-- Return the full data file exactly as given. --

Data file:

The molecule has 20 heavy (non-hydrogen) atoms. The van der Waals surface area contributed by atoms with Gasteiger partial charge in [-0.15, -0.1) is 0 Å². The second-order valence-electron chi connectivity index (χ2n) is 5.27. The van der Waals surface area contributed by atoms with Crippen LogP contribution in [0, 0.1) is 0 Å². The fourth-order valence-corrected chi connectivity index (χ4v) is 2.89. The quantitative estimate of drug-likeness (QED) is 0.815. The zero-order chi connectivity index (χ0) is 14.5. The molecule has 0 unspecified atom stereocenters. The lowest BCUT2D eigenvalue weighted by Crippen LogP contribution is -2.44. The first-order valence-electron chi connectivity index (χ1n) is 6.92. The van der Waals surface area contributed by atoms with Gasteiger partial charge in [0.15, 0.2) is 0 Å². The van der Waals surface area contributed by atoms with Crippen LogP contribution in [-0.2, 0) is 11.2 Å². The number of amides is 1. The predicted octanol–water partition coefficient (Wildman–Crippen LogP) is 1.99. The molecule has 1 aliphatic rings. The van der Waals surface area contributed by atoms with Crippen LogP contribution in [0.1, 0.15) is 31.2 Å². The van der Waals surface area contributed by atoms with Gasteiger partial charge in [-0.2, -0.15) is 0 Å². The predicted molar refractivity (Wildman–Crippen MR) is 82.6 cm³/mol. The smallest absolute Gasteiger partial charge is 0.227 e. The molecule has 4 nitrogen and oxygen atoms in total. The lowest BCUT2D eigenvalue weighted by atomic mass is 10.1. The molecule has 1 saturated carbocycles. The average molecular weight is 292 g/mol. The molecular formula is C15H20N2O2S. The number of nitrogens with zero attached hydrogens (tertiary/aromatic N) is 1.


The molecule has 20 heavy (non-hydrogen) atoms. The van der Waals surface area contributed by atoms with Gasteiger partial charge in [-0.15, -0.1) is 0 Å². The second-order valence-electron chi connectivity index (χ2n) is 5.27. The van der Waals surface area contributed by atoms with Crippen LogP contribution in [0, 0.1) is 0 Å². The fourth-order valence-corrected chi connectivity index (χ4v) is 2.89. The quantitative estimate of drug-likeness (QED) is 0.815. The zero-order chi connectivity index (χ0) is 14.5. The molecule has 0 unspecified atom stereocenters. The lowest BCUT2D eigenvalue weighted by Crippen LogP contribution is -2.44. The first-order valence-electron chi connectivity index (χ1n) is 6.92. The van der Waals surface area contributed by atoms with Gasteiger partial charge in [0.15, 0.2) is 0 Å². The van der Waals surface area contributed by atoms with Crippen LogP contribution in [-0.2, 0) is 11.2 Å². The number of amides is 1. The predicted octanol–water partition coefficient (Wildman–Crippen LogP) is 1.99. The molecule has 1 aliphatic rings. The van der Waals surface area contributed by atoms with Crippen LogP contribution in [0.1, 0.15) is 31.2 Å². The van der Waals surface area contributed by atoms with Gasteiger partial charge in [-0.2, -0.15) is 0 Å². The predicted molar refractivity (Wildman–Crippen MR) is 82.6 cm³/mol. The smallest absolute Gasteiger partial charge is 0.227 e. The molecule has 4 nitrogen and oxygen atoms in total. The lowest BCUT2D eigenvalue weighted by atomic mass is 10.1. The molecule has 1 saturated carbocycles. The average molecular weight is 292 g/mol. The molecular formula is C15H20N2O2S. The number of nitrogens with zero attached hydrogens (tertiary/aromatic N) is 1.